A friend of mine from the old days stopped by to see me yesterday. I was glad because I had been meaning to stop by his house but had kept putting it off.
He laughed when I pointed out a card and envelope sitting on my television stand and told him that I had bought the card and had been waiting to find the right words to express my sympathy for the loss of his wife, but so far they hadn't come.
" Screw that Dougie. I know you're there, I know you're there."
He laughed again when I told them that I had thought about starting it, "Fuck you, Dumbass."
" I least I'd know it was you. They ain't nothing to say, I got so tired of them words when my dad died and then my ole lady. I finally ran everyone off cos I was tired of hearing it."
I've always wanted to be a writer, not just for the thirty-five people or so who read my blog post, but a real one. I wanted to write things that spoke to others, like describing the stuff lying in darkened corners or hidden in the shadows.
I made a lot of ridiculous attempts chasing that dream. I wrote stories to make people see colorful visual images, car wreck looky-loo stories that were bleached of any meaning whatsoever.
I finally learned not long ago that anything really worth writing has to be extricated from the sinews of our memory. It needs to enable the reader to hear the begging whispers of a thousand ghosts.
There can be no lie in the plot except in the interest of telling the truth, and there can be no pretense at all because pretense smells like sun ripened dog shit on the bottom of a shoe.
I failed as a writer because I mostly wrote about things I didn't know. Now I write about me from the perspective gained by walking barefoot from South Estes down to Carl's Market to buy cigarettes for my mom and a couple of comic books for myself.
It's a perspective formed in part by watching as dogs chewed up a good part of at least three people that I knew. A perspective shaped
by the daily basketball, football, and baseball games played at Mark Twain School. And I can't forget to mention all of the time I spent at Pop's Candy Store swapping tales, staring out the screened window, and watching the world go flowing by.
It was with great enjoyment that this friend and I swapped old stories and, when he left, I understood that our connections were not superficial; we were joined at the roots. He mentioned that he drank water from a south side pump as had I. He had done many stupid things there, some of them with me.
Pop's candy store was a little like the Agora of Athens. I said "a little like" so don't go getting all freakin crazy on me. It was where we all met up and discussed philosophy, analyzed events, and fed all the bits into gaping yawl of a giant queen mother who popped it back out in a gel having the same consistency of toothpaste that we all chewed for sustenance.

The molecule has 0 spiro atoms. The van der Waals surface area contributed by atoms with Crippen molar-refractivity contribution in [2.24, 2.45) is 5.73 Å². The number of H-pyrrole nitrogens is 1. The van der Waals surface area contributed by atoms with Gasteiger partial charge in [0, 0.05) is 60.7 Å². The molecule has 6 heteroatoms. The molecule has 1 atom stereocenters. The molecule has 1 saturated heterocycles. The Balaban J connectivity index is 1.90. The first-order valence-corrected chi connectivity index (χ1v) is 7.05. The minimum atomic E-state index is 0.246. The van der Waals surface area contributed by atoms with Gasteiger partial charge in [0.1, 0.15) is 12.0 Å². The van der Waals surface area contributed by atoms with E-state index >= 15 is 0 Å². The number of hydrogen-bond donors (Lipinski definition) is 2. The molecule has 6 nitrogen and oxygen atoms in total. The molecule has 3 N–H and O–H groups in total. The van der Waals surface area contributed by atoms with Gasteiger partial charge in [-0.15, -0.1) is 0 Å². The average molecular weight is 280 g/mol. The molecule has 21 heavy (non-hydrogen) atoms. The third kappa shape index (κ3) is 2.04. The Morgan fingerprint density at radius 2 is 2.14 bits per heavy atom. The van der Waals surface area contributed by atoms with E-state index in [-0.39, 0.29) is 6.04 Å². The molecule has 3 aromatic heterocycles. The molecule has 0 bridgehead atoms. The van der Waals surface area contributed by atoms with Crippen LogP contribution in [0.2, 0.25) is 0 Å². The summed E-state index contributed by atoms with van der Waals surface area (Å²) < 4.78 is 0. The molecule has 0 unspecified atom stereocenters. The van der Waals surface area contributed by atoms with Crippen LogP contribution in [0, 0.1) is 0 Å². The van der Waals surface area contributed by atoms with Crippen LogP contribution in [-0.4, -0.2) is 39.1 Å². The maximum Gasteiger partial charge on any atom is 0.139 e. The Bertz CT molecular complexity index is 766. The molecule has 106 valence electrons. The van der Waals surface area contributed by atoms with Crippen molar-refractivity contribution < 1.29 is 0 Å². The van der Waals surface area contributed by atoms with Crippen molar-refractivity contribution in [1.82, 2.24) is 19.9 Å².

It was not the sustenance we got at home at the breakfast table, but the sustenance that fed our souls and rendered us impervious to the many social diseases that ran amok in those days. The paste temporarily blinded us to the poverty of our existence and helped us to envision old run down shacks and packed dirt alley ways as being places of great mystery.
The philosophical discussions we had weren't very elevated I'll admit.
It was more like, " Do ya think those are her real titties?"
" Hell no! She and her sista bofofem flatter than sheet rock."
"Well, what's she doing then?'
" Why ask me? Iffn I hadda guess, I'd say socks."
" You a idiot."
" Why ya say that?"
"Girls don't wear socks the way we do."
" Well fucken toilet papuh then! Hell's I know!"
It wasn't much, but just enough for the time. It was the way we reached conclusions and established consensus. It joined us all at the hip. To this day, I can tell you pretty much what the others would think about most subjects even though I'm lucky if I see them once a year.
And invariably, when we talk it always leads back to those golden moments, on football fields and basketball courts, that we shared and to those most sacred of discussions that we still hold dear. And even as the great wind of time has blown us apart in many ways, I know too that they are there, they are always there.
My daughter wrote a line in a song, "I figure salvation is not without scars." The line tells me that memory is genetic and is handed down too. I remember all of my old friends as saints though most of them spent less time in church than the wind passing through opened summer windows.
They are scarred as they can be with broken noses, canyon sized wrinkles, inner demons, and missing teeth. They have done things that we never talk about and which will die with us when the last one goes. Flawed as they could be, but saintly in the ways of suffering.
I figure the place where I grew up deserves a place in literary history. The stories of the Southside are as sad, tragic, comic, and compelling as anything ever written. You think just because we were all poor Okies and Mexicans, the children of truck drivers, mechanics and farm laborers that we couldn't grasp the theme of Hamlet?
Maybe not with all of the embellishments of the Bard, but you strip it away of all eres and tisses, we know they were telling the story of Errol who lived around the corner with an uncle who married his mom.
And though everybody I knew then was a great fucking story teller, there's only a few of us who write, and we bear a great responsibility because if we slack off and shirk our duty. Our collective past will become no more than the somewhat musty stench of broken wind.`